Last week, a former Google engineer tweeted that she crowdsourced a spreadsheet with thousands of her colleagues’ salaries, and that management had not been happy about it.
The spreadsheet, Erica Baker tweeted, had highlighted what she alleged were troubling patterns in the way people were paid.
On Tuesday, after failing to respond to repeated requests for comment over the course of several days, Google finally issued a statement.
"Our policy is not to comment on individual or former employees, but we can confirm that we regularly run analysis of compensation, promotion, and performance to ensure that they are equitable with no pay gap," a Google spokesperson said.
Baker, who is now an engineer at the workplace messaging company Slack, also said via Twitter that her managers had repeatedly declined to approve the “peer bonuses”—a $150 award Googlers can dole out to colleagues — that her co-workers began giving her for circulating the spreadsheet. Baker's tweets suggested this was a form of reprimand for the spreadsheet. A Google spokesperson would not comment on that specifically, but said that "employees are free to share their salaries with one another if they choose."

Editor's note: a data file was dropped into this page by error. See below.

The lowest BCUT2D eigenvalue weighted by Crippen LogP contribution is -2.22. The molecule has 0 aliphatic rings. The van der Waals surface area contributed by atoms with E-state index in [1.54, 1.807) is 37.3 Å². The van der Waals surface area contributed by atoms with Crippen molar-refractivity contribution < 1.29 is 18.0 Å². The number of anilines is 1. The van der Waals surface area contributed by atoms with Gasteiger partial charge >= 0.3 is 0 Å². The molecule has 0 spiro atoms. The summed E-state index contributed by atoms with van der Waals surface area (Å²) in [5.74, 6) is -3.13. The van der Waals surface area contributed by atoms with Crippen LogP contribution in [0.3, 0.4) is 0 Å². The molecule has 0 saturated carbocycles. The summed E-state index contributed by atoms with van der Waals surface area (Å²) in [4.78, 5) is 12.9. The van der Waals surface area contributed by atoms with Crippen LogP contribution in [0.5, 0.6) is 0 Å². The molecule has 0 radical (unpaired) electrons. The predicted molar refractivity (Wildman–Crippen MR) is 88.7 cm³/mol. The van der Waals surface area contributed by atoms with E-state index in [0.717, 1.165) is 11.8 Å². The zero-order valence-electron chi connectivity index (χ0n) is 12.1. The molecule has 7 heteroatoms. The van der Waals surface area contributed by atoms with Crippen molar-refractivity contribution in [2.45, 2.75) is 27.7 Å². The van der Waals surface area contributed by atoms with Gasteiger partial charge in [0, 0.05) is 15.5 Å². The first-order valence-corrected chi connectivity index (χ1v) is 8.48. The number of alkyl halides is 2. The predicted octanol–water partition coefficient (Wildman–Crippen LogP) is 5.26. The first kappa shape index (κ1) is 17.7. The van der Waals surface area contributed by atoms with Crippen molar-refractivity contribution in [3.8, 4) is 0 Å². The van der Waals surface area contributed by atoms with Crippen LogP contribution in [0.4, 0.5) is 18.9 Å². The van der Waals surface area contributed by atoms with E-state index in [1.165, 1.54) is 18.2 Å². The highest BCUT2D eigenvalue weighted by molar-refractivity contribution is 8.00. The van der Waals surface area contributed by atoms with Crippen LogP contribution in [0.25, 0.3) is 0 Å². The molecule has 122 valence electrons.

Baker also repeatedly declined to comment on the matter outside of Twitter, though she has been outspoken about negative experiences she endured as a minority at Google in the past.
Google stressed that the data Baker's spreadsheet collected was not a representative sample of employees and lacked context like performance and tenure. In other words, Google suggests that any imbalances in pay in the spreadsheet are the result of bad data, rather than biased internal pay scales.
But on Friday, Baker tweeted that the inequities the data revealed resulted in real change for some co-workers. When she left Google, about 5 percent of Googlers had shared their data in the spreadsheet, she said. Since then it has grown even larger.
"People asked for and got equitable pay based on the data in that sheet," she tweeted.